Power play

PUBLISHED : Friday, 05 December, 2003, 12:00am
UPDATED : Friday, 05 December, 2003, 12:00am

Although politicians are some of the least respected people in South Korea, the temptation to become one seems very high at present. Ahead of April's National Assembly elections, people from all walks of life - lawyers, scholars, journalists, and even athletes and film stars - are lining up to run.

But there is another unlikely group - cabinet ministers and other high-ranking bureaucrats who plan to quit their top jobs to run for parliament. The ministers for finance, justice and construction - all civil servants - are said to be among them. To ordinary people, such a move seems questionable. Why would anyone give up such an important position to be part of the messy world of parliamentary politics, where mudslinging and backstabbing are part of daily life?

Given people's deep distrust of political circles, such a move appears almost suicidal. Past records show that former cabinet ministers and other top bureaucrats have a tough time winning parliamentary elections. This was particularly the case during the previous government of president Kim Dae-jung, when many former ministers suffered humiliating defeats.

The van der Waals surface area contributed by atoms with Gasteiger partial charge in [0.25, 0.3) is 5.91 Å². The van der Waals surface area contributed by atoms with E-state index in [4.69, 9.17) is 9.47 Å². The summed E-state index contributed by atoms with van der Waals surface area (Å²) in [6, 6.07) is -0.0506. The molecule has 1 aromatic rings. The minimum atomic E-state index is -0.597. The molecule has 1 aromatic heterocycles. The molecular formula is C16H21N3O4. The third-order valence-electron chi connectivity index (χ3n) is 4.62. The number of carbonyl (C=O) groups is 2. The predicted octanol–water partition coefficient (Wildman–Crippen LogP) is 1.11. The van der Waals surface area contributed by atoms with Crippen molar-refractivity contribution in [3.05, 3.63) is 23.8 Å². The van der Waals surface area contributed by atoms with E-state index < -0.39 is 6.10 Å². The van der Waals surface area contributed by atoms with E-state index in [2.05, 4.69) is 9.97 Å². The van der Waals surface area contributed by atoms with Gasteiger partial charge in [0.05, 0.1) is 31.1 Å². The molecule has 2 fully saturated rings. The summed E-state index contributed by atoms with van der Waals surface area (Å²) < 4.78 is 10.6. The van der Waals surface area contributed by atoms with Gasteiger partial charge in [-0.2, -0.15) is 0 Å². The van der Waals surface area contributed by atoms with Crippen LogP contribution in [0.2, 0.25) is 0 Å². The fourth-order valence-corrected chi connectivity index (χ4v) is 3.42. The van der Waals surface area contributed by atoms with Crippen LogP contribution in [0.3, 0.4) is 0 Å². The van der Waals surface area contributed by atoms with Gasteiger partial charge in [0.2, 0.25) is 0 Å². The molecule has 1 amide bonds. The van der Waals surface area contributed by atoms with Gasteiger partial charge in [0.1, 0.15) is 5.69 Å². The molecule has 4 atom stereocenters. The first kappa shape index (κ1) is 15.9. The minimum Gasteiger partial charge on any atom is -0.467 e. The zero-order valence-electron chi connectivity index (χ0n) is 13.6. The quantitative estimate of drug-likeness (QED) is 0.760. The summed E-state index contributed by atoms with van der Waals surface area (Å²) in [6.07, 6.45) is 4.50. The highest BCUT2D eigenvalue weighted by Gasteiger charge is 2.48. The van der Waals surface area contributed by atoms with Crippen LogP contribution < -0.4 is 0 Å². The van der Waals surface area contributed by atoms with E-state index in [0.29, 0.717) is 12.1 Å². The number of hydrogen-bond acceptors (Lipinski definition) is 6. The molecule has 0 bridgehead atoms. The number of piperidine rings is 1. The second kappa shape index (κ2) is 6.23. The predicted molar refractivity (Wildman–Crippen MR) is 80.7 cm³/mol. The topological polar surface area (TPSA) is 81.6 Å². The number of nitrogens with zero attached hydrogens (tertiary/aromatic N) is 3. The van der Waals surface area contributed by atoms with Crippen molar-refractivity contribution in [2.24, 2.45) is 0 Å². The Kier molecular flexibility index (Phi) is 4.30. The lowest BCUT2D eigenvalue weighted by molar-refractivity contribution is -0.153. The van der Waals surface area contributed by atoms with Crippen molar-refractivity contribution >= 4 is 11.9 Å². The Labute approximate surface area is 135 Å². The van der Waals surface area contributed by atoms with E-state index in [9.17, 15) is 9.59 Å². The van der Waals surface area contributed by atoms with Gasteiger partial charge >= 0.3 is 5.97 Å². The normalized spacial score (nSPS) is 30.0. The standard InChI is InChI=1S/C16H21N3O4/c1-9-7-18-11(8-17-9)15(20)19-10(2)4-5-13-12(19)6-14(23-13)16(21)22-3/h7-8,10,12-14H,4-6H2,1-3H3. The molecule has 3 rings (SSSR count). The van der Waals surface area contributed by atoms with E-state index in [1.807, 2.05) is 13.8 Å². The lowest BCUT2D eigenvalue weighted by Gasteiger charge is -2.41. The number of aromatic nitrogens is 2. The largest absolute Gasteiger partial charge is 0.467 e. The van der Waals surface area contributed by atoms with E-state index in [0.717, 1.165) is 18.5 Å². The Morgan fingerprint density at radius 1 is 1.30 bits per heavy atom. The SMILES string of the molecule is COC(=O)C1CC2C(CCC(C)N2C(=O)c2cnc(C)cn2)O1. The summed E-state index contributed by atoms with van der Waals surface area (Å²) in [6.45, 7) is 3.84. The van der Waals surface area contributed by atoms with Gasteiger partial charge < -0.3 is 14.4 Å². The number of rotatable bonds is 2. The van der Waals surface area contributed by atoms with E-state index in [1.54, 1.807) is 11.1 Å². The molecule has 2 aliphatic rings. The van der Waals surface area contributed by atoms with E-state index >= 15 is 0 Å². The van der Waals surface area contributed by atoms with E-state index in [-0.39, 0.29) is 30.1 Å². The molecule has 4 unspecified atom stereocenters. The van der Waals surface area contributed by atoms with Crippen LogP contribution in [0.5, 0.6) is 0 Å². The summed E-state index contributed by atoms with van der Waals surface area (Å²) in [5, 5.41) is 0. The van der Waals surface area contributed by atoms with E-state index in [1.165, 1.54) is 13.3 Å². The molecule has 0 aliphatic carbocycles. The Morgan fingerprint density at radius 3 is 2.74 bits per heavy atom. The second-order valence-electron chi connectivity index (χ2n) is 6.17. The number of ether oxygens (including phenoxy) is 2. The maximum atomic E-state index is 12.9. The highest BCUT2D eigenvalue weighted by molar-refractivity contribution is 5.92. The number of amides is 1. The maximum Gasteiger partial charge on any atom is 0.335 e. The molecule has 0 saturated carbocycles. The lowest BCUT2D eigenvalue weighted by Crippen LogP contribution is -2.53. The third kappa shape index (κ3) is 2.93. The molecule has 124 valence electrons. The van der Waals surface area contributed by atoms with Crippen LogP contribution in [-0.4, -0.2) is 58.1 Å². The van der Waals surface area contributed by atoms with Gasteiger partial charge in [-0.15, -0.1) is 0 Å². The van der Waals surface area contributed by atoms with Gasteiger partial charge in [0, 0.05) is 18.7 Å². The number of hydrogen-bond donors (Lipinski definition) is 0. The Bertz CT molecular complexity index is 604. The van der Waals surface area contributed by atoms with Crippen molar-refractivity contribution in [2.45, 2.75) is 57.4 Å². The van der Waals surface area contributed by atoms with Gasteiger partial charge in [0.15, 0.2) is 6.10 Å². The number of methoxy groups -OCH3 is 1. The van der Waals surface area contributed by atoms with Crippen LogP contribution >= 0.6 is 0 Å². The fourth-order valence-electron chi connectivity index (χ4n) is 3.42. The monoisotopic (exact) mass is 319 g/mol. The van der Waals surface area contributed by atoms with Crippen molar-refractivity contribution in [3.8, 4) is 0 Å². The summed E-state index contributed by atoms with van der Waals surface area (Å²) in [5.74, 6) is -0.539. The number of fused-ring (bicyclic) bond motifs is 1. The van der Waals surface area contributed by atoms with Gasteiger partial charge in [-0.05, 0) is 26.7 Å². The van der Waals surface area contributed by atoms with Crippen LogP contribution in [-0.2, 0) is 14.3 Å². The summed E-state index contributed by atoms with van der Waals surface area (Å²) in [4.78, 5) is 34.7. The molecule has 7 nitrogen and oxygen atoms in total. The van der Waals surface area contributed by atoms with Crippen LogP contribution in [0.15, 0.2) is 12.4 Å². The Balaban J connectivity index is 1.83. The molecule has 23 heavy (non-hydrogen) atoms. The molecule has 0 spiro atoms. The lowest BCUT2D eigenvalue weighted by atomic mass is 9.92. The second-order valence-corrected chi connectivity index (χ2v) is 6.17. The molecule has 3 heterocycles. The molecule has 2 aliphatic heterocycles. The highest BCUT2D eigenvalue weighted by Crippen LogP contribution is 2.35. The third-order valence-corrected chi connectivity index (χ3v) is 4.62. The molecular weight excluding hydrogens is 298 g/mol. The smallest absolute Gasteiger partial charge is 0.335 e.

There could be many reasons for this, but one main cause is likely to be voters' feeling of betrayal. In their eyes, these people are opportunists who exploit their positions. While in public office, some civil servants fail to hide their political slant, despite their obligation to be neutral and impartial. Some bureaucrats are pressured to enter politics. The ruling Millennium Democratic Party tends to force popular civil servants to run in parliamentary elections in order to increase its number of seats in the assembly.

This trend has become stronger in recent years now that the MDP is a minority party - and it has resorted to almost any measure to win seats. In the process, even those who have shown no interest in running are forced to do so - it is no easy matter for officials appointed by the president to decline such requests. This may help the MDP in its battles with the opposition Grand National Party, but it also means that many cabinet ministers often quit after only a short time in the job - sometimes after only a few months.

That results in all-too frequent cabinet reshuffles and a subsequent inconsistency in policy. With so many problems at hand, inconsistent and precarious policies are the last thing South Korea needs right now.